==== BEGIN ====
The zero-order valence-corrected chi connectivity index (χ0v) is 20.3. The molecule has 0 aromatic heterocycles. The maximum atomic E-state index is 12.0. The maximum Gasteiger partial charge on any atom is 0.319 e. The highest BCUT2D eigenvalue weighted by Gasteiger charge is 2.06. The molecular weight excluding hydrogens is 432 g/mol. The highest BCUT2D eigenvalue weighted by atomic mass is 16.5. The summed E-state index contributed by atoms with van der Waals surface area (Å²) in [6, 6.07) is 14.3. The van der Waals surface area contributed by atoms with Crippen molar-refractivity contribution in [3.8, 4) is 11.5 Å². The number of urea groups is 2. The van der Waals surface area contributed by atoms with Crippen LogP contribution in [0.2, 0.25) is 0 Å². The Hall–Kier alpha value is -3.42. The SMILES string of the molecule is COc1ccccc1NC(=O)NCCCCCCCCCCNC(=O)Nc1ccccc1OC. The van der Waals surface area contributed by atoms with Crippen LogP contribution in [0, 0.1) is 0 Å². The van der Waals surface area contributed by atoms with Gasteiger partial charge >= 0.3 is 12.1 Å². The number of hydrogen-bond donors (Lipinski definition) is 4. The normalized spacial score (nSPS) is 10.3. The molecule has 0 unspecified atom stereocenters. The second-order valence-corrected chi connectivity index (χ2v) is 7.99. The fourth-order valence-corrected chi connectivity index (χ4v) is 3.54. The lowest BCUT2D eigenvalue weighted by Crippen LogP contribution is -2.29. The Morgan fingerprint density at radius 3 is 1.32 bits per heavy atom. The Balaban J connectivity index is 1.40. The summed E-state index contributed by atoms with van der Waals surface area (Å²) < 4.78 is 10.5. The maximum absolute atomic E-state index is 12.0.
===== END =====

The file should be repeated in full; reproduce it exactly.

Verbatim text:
The zero-order valence-corrected chi connectivity index (χ0v) is 20.3. The molecule has 0 aromatic heterocycles. The maximum atomic E-state index is 12.0. The maximum Gasteiger partial charge on any atom is 0.319 e. The highest BCUT2D eigenvalue weighted by Gasteiger charge is 2.06. The molecular weight excluding hydrogens is 432 g/mol. The highest BCUT2D eigenvalue weighted by atomic mass is 16.5. The summed E-state index contributed by atoms with van der Waals surface area (Å²) in [6, 6.07) is 14.3. The van der Waals surface area contributed by atoms with Crippen molar-refractivity contribution in [3.8, 4) is 11.5 Å². The number of urea groups is 2. The van der Waals surface area contributed by atoms with Crippen LogP contribution in [0.2, 0.25) is 0 Å². The Hall–Kier alpha value is -3.42. The SMILES string of the molecule is COc1ccccc1NC(=O)NCCCCCCCCCCNC(=O)Nc1ccccc1OC. The van der Waals surface area contributed by atoms with Crippen LogP contribution in [0, 0.1) is 0 Å². The van der Waals surface area contributed by atoms with Gasteiger partial charge >= 0.3 is 12.1 Å². The number of hydrogen-bond donors (Lipinski definition) is 4. The normalized spacial score (nSPS) is 10.3. The molecule has 0 unspecified atom stereocenters. The second-order valence-corrected chi connectivity index (χ2v) is 7.99. The fourth-order valence-corrected chi connectivity index (χ4v) is 3.54. The lowest BCUT2D eigenvalue weighted by Crippen LogP contribution is -2.29. The Morgan fingerprint density at radius 3 is 1.32 bits per heavy atom. The Balaban J connectivity index is 1.40. The summed E-state index contributed by atoms with van der Waals surface area (Å²) < 4.78 is 10.5. The maximum absolute atomic E-state index is 12.0.